boat, city, cityscape, clouds, dramatic, Financial District, Freedom Tower, Lightroom 4, Lower Manhattan, New York, New York City, New York Harbor, Nikon D7000, Nikon DX, NYC, OnOne Perfect Photo Suite, water
Last month I was lucky enough to get to spend a weekend in New York City. i would like to thank my extended family for making this possible, it was truly a trip of a lifetime. There are many more photos for me to share from this trip, but this was one of the ones that I really liked from my preliminary edit of the photos that I took. If you follow me on Instagram you probably saw some others that I took on the trip, but of the DSLR shots I took this one stood out. I love this view of Manhattan, because it’s not often seen. We had sailed around the tip of Manhattan, and I took this as we were looking back on the city just before sunset. The images I’ll present from this trip are a departure for me as they are not HDR. With the motion of the boat, it quickly became evident that bracketing was not going to be possible. It just so happens that I’m finding myself bracketing less and less these days, and this trip really drove home for me the fact that I can get great looking images without using HDR. I still used OnOne Perfect Photo Suite to tone the image to what it looks like now, just as I would with an HDR, but the images still retain that natural look that I find I like more and more. What’s more, it takes me a quarter of the time to process the images, so I don’t have to spend hours massaging one image to get a certain look out of it. It’s a maturing process, and I like that. Everybody’s workflow changes over time, and so does their taste and what they want an image to look like. I’m changing, and hopefully you will like the new direction I’m taking with my imagery. I’ll have more from this trip, but for now, please enjoy Lower Manhattan by Boat, and by all means let me know what you think! Happy shooting!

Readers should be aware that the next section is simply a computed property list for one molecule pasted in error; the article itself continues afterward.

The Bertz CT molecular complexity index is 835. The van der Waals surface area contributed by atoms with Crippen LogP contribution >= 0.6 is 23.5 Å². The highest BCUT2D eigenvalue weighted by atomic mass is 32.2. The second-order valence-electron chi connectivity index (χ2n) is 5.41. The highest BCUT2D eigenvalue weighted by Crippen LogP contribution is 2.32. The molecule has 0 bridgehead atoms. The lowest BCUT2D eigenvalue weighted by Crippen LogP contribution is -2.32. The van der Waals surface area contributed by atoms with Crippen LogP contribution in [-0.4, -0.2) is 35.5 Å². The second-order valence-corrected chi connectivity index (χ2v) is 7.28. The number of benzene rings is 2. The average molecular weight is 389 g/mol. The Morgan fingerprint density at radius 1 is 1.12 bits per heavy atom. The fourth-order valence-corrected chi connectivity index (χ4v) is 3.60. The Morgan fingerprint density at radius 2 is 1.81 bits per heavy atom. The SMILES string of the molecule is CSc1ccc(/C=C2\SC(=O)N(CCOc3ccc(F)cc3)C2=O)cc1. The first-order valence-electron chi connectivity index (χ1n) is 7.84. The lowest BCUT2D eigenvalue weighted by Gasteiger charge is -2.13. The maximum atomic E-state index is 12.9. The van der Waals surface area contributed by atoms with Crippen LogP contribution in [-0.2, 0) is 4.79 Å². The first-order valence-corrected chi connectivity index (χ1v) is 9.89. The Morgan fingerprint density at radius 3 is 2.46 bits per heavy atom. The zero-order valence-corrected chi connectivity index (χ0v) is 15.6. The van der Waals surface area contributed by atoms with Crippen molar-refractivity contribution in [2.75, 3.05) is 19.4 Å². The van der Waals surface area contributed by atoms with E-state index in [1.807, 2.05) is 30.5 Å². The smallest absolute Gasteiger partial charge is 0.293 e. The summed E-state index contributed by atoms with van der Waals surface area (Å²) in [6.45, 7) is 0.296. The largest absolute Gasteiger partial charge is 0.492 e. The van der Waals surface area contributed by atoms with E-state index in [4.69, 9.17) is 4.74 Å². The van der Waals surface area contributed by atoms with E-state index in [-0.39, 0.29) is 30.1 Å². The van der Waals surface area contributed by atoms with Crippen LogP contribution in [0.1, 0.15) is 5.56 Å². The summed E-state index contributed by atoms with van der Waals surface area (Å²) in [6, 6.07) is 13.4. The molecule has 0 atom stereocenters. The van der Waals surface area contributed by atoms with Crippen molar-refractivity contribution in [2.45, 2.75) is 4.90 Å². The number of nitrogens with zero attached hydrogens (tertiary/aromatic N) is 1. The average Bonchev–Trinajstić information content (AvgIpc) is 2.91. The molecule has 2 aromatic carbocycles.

Processed in Lightroom 4 and OnOne Perfect Photo Suite exclusively. The gear I used to take this shot is irrelevant, but if you must know, this was shot on a Nikon D7000 with a kit lens, 18-55VR.